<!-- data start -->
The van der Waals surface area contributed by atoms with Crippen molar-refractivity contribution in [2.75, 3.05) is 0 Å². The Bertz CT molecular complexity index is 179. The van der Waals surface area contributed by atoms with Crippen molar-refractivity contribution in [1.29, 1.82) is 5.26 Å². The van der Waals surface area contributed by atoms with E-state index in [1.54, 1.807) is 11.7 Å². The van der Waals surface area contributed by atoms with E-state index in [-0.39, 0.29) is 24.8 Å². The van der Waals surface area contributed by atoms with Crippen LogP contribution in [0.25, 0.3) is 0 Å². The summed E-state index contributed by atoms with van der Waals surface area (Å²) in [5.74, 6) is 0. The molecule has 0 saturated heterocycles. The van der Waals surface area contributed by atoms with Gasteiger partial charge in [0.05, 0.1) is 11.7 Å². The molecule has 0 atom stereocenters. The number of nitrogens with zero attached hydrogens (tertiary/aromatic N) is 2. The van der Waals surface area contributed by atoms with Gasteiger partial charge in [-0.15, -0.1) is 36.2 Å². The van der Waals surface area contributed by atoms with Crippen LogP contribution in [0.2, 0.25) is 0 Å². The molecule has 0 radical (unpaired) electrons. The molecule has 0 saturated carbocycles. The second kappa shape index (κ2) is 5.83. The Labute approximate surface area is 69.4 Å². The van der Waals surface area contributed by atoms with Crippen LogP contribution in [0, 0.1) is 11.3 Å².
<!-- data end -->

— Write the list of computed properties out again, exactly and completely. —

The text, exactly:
The van der Waals surface area contributed by atoms with Crippen molar-refractivity contribution in [2.75, 3.05) is 0 Å². The Bertz CT molecular complexity index is 179. The van der Waals surface area contributed by atoms with Crippen molar-refractivity contribution in [1.29, 1.82) is 5.26 Å². The van der Waals surface area contributed by atoms with E-state index in [1.54, 1.807) is 11.7 Å². The van der Waals surface area contributed by atoms with E-state index in [-0.39, 0.29) is 24.8 Å². The van der Waals surface area contributed by atoms with Crippen LogP contribution in [0.25, 0.3) is 0 Å². The summed E-state index contributed by atoms with van der Waals surface area (Å²) in [5.74, 6) is 0. The molecule has 0 saturated heterocycles. The van der Waals surface area contributed by atoms with Gasteiger partial charge in [0.05, 0.1) is 11.7 Å². The molecule has 0 atom stereocenters. The number of nitrogens with zero attached hydrogens (tertiary/aromatic N) is 2. The van der Waals surface area contributed by atoms with Gasteiger partial charge in [-0.15, -0.1) is 36.2 Å². The van der Waals surface area contributed by atoms with Crippen LogP contribution in [0.2, 0.25) is 0 Å². The molecule has 0 radical (unpaired) electrons. The molecule has 0 saturated carbocycles. The second kappa shape index (κ2) is 5.83. The Labute approximate surface area is 69.4 Å². The van der Waals surface area contributed by atoms with Crippen LogP contribution in [0, 0.1) is 11.3 Å².